Why Colorado judge kept Trump on ballot despite finding he engaged in insurrection
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Former President Donald Trump isn’t an “officer of the United States” who can be banned from office under the 14th Amendment for engaging in “insurrection or rebellion” against the U.S. Constitution, a Colorado judge ruled Friday.
Ruling after a five-day trial, Judge Sarah B. Wallace of Denver said Trump did engage in insurrection Jan. 6, 2021, but Section 3 of the 14th Amendment doesn’t apply, report CNN, Law360, Courthouse News Service, the New York Times and the Volokh Conspiracy.
At issue was whether Trump can be banned from the Colorado ballot under Section 3 of the 14th Amendment. It bars people from holding U.S. office if they engaged in insurrection or rebellion after taking an oath “to support the Constitution of the United States” as “a member of Congress, or as an officer of the United States, or as a member of any state legislature, or as an executive or judicial officer of any state.”
Wallace cited two reasons why Section 3 of the 14th Amendment doesn’t apply. First, the amendment lists several types of office holders who have taken constitutional oaths who would be banned from office as an insurrectionist, but it does not specifically list presidents. Second, the amendment applies to office holders who have taken an oath “to support the Constitution,” wording that does not track the presidential oath to “preserve, protect and defend” the Constitution.
Wallace considered whether Trump was an officer of the United States beginning at page 95 of her 102-page opinion, the Volokh Conspiracy pointed out in a post by Josh Blackman, a professor at the South Texas College of Law in Houston. Her decision embraces theories advanced partly by Blackman.
Wallace cited five constitutional provisions that used the phrase “officer of the United States” in a way that did not apply to a president. The appointments clause, for example, says a president “shall appoint ambassadors, other public ministers and consuls, judges of the Supreme Court, and all other officers of the United States.”
Another example is the impeachment clause, which says “the president, vice president and all civil officers of the United States shall be removed from office on impeachment for, and conviction of, treason, bribery or other high crimes and misdemeanors.”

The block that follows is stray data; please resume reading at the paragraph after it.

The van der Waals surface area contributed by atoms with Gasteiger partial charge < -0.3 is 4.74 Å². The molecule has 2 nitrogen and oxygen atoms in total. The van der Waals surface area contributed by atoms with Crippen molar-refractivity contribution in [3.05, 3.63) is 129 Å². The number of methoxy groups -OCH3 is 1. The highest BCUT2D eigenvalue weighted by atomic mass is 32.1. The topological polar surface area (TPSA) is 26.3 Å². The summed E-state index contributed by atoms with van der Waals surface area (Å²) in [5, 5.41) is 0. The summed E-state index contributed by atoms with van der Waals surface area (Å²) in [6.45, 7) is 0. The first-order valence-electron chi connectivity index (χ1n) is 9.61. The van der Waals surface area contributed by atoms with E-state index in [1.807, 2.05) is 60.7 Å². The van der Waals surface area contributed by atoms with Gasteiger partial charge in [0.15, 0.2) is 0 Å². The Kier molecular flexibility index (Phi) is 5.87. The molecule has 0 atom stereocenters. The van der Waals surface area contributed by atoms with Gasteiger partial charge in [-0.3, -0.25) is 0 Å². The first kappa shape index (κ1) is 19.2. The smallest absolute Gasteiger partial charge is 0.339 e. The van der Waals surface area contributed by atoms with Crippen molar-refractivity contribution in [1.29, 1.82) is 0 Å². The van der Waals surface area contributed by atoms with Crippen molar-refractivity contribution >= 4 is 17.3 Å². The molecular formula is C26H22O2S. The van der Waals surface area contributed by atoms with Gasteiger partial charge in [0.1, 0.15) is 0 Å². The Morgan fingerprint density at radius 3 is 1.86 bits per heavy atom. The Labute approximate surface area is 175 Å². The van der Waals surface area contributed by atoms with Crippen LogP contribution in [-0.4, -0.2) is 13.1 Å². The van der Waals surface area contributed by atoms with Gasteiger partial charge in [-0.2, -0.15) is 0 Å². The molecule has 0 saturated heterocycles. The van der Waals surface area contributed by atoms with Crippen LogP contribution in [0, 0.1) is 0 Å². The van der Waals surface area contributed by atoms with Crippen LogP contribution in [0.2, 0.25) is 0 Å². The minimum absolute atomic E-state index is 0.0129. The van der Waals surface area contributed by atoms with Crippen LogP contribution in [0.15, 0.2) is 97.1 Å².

Wallace spent much of her opinion considering whether Trump engaged in insurrection.
She considered the findings of the House select committee investigating the Jan. 6, 2021, U.S. Capitol attack.
“While Trump spent much time contesting potential biases of the committee members and their staff, he spent almost no time attacking the credibility of the committee’s findings themselves,” Wallace wrote.
Wallace also considered the testimony of Peter Simi, a professor at Chapman University, who has studied political extremism. He testified about a pattern of calls for violence by Trump. In one instance, for example, Trump told his supporters to “get [a protester] the hell out of here,” The protester was assaulted. At no point did Trump condemn violence by his supporters, Simi said.
“For example,” Wallace wrote, “violent far-right extremists understood that Trump’s calls to ‘fight,’ which most politicians would mean only symbolically, were, when spoken by Trump, literal calls to violence by these groups, while Trump’s statements negating that sentiment were insincere and existed to obfuscate and create plausible deniability.”
Wallace said Trump knew that he had lost the 2020 election when he posted on X, formerly known as Twitter, Dec. 19, 2020, “Statistically impossible to have lost the 2020 Election. Big protest in D.C. on January 6. Be there, will be wild!”
Trump’s encouragement Jan. 6 to “fight like hell” was “intended as, and was understood by a portion of the crowd as, a call to arms,” Wallace said.
The New York Times cited rulings by three other court on whether Trump could be banned from office under the 14th Amendment. None reached the issue that Wallace decided—whether Section 3 of the 14th Amendment applies to Trump.
The Minnesota Supreme Court ruled earlier this month that Trump could be on the primary ballot because the Republican Party can determine the candidates it wants to list. A New Hampshire case was also dismissed on procedural grounds, while a judge in Michigan said the issue is a political question that can’t be decided by the courts.